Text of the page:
Columns

North Korea Fires Off Ballistic Missile, Which Explodes Over Land

U.S. Army soldiers install a THAAD missile defense system at a golf course in Seongju, South Korea, on April 27, 2017. (Shon Hyung-joo/Yonhap via AP)

North Korea launched an intermediate-range ballistic missile today, but it only lasted about 15 minutes in the air before exploding.

The latest missile test came just after a ministerial session of the UN Security Council to discuss how to rein in Kim Jong-un’s regime.

Yonhap news agency reported that South Korea’s Joint Chiefs of Staff was analyzing the results of North Korea’s test and was also on alert for further provocations.

“North Korea fired an unidentified missile from a site in the vicinity of Bukchang in Pyeongannam-do (South Pyeongan Province) in the northeastern direction at around 5:30 a.m today,” South Korea’s Joint Chiefs said in a statement. “It is estimated to have failed.”

U.S. Pacific Command said the missile, believed to be a KN-17 intermediate-range ballistic missile, never even reached the Sea of Japan and crumbled over North Korean territory.

White House press secretary Sean Spicer released a very brief statement on the test: “The administration is aware of the most recent North Korean missile test. The president has been briefed.”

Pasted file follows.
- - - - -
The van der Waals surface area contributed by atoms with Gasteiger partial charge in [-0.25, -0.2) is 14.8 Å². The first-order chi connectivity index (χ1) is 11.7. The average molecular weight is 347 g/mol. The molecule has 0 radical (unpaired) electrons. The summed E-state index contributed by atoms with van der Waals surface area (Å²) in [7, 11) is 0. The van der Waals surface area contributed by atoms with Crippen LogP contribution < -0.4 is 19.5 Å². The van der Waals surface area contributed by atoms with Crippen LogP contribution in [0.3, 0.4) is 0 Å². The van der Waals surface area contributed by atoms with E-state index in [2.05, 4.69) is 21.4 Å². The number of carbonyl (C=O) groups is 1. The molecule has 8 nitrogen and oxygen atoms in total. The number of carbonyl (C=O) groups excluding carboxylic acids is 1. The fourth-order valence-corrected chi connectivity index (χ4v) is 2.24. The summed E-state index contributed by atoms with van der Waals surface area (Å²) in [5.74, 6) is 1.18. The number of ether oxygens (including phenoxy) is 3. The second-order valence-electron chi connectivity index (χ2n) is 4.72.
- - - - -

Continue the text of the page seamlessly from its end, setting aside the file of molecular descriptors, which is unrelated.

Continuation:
It was the Kim regime’s ninth missile launch of the year, and the third consecutive test for the KN-17. The missile is believed to be a variant of a Scud or North Korea’s No Dong, which can travel just over 900 miles carrying a single nuclear or chemical warhead.

North Korea fired off a ballistic missile April 15, but it exploded moments after lifting off. The source was the Sinpo naval base, where an intermediate-range projectile was fired into the Sea of Japan on April 4.

“The situation on the Korean Peninsula is at the most unstable point since the armistice and today’s missile launch is further proof of that,” said Sen. Cory Gardner (R-Colo.), chairman of the Senate Foreign Relations Subcommittee on East Asia, the Pacific, and International Cybersecurity, in a statement. “I support the Trump administration’s new maximum pressure policy and, as part of that approach, I continue to call on the president to fully enforce my legislation, the North Korea Sanctions and Policy Enhancement Act.”

“If fully enforced, the North Korea Sanctions and Policy Enhancement Act has the potential to economically cripple the North Korean regime and to help ensure China works more faithfully with the United States, Japan, and South Korea to stop the madman in Pyongyang,” Gardner added. “The United States must also continue show of strength exercises in coordination with our allies, so that North Korea understands that all options are on the table to deter aggression.”